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  #81  
Old 12.01.2011, 11:10
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Re: How about a limit on your bonus?

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So, if a bonus CAN be justified then it can go uncapped? Or should we have a system where all bonus schemes are 'regulated' or sanity checked to make sure they are performance related and then capped at a reasonable level?
Bonuses should be deregulated - the company can pay the employee what it likes according to previously agreed parameters either based on their performance, the company's performance or a combination of the two. There shouldn't be a percentage that's fixed a priori.
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  #82  
Old 12.01.2011, 11:13
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Re: How about a limit on your bonus?

Thank you so much for allowing me to exist - I cannot tell you the extent of my gratitude.
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  #83  
Old 12.01.2011, 11:14
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Re: How about a limit on your bonus?

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No bank has ever lent to anyone who can't afford it. People have borrowed from banks when they cannot afford the repayments. Why is it that people are so sheepish and scared of life that they blame their foolish behaviour on the people who lent them the money?

Seriously, sometimes I really feel like there's a Candid Camera crew in the next room with these posts.
I totally agree that people should be more responsible with their borrowing and cannot always blame the banks, but you cannot seriously suggest that agents were not praying on the weak and selling mortgages to them when they knew the could not afford the repayments.

Banks do sell to people who cannot afford it, and unfortunately some people are 'weak' or 'stupid' enough to fall for it. I remember one lending officer a few years ago manipulating my incomings/outgoings to prove I could go for a bigger mortgage when I knew damn well he was not being realistic and only wanted to sell me a bigger mortgage and get the extra commisiion.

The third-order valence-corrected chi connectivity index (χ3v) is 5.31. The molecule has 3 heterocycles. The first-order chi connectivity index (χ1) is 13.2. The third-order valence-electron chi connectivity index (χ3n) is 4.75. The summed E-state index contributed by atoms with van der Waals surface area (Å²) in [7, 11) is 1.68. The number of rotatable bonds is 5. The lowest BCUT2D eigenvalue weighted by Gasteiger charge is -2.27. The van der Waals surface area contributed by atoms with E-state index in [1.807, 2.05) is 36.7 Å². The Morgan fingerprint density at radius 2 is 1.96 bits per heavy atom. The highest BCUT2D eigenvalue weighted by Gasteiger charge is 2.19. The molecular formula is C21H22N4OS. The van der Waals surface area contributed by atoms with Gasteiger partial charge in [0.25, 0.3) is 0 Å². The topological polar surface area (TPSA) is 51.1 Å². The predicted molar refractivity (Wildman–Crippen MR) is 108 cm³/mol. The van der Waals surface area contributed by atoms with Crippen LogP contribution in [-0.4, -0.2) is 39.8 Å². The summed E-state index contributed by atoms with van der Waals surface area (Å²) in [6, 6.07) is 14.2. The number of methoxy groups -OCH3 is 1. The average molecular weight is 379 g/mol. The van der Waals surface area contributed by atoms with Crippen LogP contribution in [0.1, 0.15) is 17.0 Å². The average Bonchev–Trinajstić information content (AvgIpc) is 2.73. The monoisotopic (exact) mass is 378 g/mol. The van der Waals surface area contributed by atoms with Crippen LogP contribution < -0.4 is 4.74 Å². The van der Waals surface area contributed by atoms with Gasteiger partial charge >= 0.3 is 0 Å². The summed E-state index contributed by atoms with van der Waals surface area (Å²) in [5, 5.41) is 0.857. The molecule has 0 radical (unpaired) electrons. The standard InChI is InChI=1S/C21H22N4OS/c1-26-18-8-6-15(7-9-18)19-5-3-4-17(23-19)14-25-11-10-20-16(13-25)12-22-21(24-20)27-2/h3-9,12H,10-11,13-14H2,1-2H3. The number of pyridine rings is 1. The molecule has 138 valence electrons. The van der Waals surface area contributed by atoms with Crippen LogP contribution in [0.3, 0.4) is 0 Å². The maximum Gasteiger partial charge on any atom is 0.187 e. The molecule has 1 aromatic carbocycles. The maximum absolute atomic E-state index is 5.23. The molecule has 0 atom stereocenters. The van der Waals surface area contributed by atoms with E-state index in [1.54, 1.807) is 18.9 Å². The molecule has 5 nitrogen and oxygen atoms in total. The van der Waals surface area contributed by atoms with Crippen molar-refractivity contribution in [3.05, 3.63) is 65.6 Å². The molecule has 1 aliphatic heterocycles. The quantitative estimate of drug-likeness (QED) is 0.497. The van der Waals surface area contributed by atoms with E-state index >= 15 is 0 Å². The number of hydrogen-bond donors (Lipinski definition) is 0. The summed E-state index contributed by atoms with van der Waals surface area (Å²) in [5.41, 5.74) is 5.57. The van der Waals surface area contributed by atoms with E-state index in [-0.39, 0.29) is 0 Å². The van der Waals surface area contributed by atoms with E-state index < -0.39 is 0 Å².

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  #84  
Old 12.01.2011, 11:15
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Re: How about a limit on your bonus?

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Thank you so much for allowing me to exist - I cannot tell you the extent of my gratitude.
You think you'd have the lifestyle, the amenities you do without the banking industry? Really?

And stop making it personal all the time, you've done this in the past and it's becoming incredibly tiresome.
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  #85  
Old 12.01.2011, 11:16
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Re: How about a limit on your bonus?

How can you groan at me for repeating exactly what YOU said. Obviously too much time to spend on Forums during working hours (like the FB guys you mentioned just above).
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  #86  
Old 12.01.2011, 11:16
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Re: How about a limit on your bonus?

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I totally agree that people should be more responsible with their borrowing and cannot always blame the banks, but you cannot seriously suggest that agents were not praying on the weak and selling mortgages to them when they knew the could not afford the repayments.

Banks do sell to people who cannot afford it, and unfortunately some people are 'weak' or 'stupid' enough to fall for it. I remember one lending officer a few years ago manipulating my incomings/outgoings to prove I could go for a bigger mortgage when I knew damn well he was not being realistic and only wanted to sell me a bigger mortgage and get the extra commisiion.